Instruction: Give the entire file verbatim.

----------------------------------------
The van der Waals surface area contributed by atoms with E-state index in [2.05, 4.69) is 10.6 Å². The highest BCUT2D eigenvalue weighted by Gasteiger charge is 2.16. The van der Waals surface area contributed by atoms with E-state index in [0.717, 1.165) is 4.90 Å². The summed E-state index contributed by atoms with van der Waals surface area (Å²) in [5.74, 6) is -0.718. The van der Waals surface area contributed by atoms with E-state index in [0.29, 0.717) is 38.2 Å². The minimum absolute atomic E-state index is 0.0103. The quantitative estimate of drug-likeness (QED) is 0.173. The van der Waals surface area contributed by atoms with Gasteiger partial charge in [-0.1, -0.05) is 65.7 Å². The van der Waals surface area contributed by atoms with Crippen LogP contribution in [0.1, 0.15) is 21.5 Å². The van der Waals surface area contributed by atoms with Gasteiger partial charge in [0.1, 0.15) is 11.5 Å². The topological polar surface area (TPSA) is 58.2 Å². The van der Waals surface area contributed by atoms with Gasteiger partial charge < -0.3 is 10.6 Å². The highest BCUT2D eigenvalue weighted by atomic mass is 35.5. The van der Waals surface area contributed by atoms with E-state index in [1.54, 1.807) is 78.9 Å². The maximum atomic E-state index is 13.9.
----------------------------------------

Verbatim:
The van der Waals surface area contributed by atoms with E-state index in [2.05, 4.69) is 10.6 Å². The highest BCUT2D eigenvalue weighted by Gasteiger charge is 2.16. The van der Waals surface area contributed by atoms with E-state index in [0.717, 1.165) is 4.90 Å². The summed E-state index contributed by atoms with van der Waals surface area (Å²) in [5.74, 6) is -0.718. The van der Waals surface area contributed by atoms with E-state index in [0.29, 0.717) is 38.2 Å². The minimum absolute atomic E-state index is 0.0103. The quantitative estimate of drug-likeness (QED) is 0.173. The van der Waals surface area contributed by atoms with Gasteiger partial charge in [-0.1, -0.05) is 65.7 Å². The van der Waals surface area contributed by atoms with Crippen LogP contribution in [0.1, 0.15) is 21.5 Å². The van der Waals surface area contributed by atoms with Gasteiger partial charge in [0.1, 0.15) is 11.5 Å². The topological polar surface area (TPSA) is 58.2 Å². The van der Waals surface area contributed by atoms with Gasteiger partial charge < -0.3 is 10.6 Å². The highest BCUT2D eigenvalue weighted by atomic mass is 35.5. The van der Waals surface area contributed by atoms with E-state index in [1.54, 1.807) is 78.9 Å². The maximum atomic E-state index is 13.9.